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Determining ROI for Behavioral Health EHR Solutions

Determining ROI for Behavioral Health EHR Solutions

EHR solutions represent a significant initial investment for healthcare organizations, whether making an initial purchase or transitioning from one system to another. The good news is that the purchase of the right behavioral health EHR can provide a significant return on investment (ROI). 

Identify technology competencies that will best serve your behavioral health organization with our guide, The Ultimate Guide to Behavioral Health EHR Selection.

That raises a question: How can a behavioral health organization determine the ROI of the solutions it’s considering? This can prove challenging for a number of reasons, including a lack of financial incentives for EHR adoption and stringent requirements around clinical data use that necessitate specialized solutions. The financial considerations of a behavioral health EHR investment also extend beyond the initial purchase. An EHR's total cost of ownership can include maintenance, staff training and support, data migration, and more — all-important expenses to note when calculating the cost of EMR for private practice. 

Although you certainly want to make sure you get the most bang for your buck when investing in a behavioral health EHR solution, ROI isn’t just limited to an organization’s bottom line. The right solution can save your organization time and resources, improve processes, and help with staff and clinician recruitment and retention. 

How to Determine the ROI of Behavioral Health EHR Solutions 

As your organization evaluates different EHR solutions, consider the following areas when working to determine the ROI of the new system. 

Billing and collections 

Behavioral health medical billing can be complex, due in part to the variety of billable services and the qualities of those services. For example, the types of treatments, length of sessions, and coordinating care across multiple partners generally make behavioral health services more difficult to standardize than physical healthcare. This means patients’ behavioral health needs may exceed what an insurance company is willing to cover, leaving behavioral health providers to balance an effective treatment plan with adequate reimbursement.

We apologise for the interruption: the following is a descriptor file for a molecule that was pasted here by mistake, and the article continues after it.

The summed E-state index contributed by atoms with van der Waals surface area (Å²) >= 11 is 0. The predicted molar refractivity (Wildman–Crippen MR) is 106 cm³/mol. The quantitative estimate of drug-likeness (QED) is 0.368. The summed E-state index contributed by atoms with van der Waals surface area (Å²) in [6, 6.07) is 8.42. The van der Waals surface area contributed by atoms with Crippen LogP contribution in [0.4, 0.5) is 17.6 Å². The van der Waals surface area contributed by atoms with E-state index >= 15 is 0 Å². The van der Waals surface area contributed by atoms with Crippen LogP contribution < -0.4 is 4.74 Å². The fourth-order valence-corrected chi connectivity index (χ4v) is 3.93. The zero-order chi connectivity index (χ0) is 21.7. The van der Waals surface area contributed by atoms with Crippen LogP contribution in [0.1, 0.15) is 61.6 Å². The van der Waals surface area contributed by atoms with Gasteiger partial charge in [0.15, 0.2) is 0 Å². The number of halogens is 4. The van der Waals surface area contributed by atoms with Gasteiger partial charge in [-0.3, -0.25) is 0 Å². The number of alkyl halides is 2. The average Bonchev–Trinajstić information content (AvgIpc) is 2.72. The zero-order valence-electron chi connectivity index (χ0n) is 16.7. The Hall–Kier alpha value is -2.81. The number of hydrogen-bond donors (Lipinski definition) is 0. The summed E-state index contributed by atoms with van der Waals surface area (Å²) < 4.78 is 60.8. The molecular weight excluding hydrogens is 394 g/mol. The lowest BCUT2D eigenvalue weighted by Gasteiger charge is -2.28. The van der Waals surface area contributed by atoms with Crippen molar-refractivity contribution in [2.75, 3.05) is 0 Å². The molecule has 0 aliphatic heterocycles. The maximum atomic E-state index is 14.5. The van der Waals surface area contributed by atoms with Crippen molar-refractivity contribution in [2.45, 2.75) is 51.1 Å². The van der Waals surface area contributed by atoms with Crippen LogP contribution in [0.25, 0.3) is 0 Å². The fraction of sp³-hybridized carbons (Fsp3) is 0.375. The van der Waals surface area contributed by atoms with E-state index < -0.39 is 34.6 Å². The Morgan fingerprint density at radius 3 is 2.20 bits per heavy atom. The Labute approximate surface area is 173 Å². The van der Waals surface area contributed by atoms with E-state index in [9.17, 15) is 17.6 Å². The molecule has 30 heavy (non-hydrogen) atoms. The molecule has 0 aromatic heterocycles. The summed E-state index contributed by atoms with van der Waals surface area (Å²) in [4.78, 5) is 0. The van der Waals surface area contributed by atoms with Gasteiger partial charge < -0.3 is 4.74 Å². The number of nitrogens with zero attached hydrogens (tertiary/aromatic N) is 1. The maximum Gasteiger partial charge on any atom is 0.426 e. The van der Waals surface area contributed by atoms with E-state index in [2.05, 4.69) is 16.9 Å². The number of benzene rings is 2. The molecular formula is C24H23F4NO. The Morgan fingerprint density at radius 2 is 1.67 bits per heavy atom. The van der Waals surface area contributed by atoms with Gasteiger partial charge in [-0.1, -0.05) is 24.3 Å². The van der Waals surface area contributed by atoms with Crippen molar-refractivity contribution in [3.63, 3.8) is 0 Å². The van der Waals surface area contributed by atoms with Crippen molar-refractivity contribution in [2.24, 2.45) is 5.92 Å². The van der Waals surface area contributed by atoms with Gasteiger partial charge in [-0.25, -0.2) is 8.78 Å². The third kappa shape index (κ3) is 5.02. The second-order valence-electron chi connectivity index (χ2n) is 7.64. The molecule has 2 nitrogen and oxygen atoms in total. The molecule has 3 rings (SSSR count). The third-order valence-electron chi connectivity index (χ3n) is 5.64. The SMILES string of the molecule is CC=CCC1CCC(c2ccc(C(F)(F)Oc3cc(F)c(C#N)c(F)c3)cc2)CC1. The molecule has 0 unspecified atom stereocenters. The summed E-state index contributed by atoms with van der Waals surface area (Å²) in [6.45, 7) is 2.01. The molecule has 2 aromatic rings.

Unfortunately, due to all the rules and regulations surrounding behavioral health medical billing, many providers fail to collect all that’s owed to them, with some estimates putting the percentage of successful collections for services rendered between 75% and 85%. Leaving dollars on the table could make the difference between an organization being in the red or the black. 

Inefficient or incorrect documentation can further complicate matters concerning. If services are not coded and documented properly, this can lead to denials and time spent on appeals and claim corrections. Delays in correcting and appealing the claim can lead to delays in payment as patients wait to learn what they owe. Often, the more time that passes, the less likely patients are to pay their bills, which can affect the practice’s revenue. Furthermore, missing a payer’s timely filing deadline can lead to loss of payment. 

The right behavioral health EHR can improve the billing and collections process in a few ways. One is that it reduces the risk of human error that can occur with manual coding. There are more than 68,000 codes in the ICD-10-CM — much more than one person can be expected to memorize. Use of an EHR better ensures the right code is entered for the right service and the claim is as accurate as possible. Submitting a clean claim expedites the payment process and ensures that the insurance company and the patient pay the correct amount.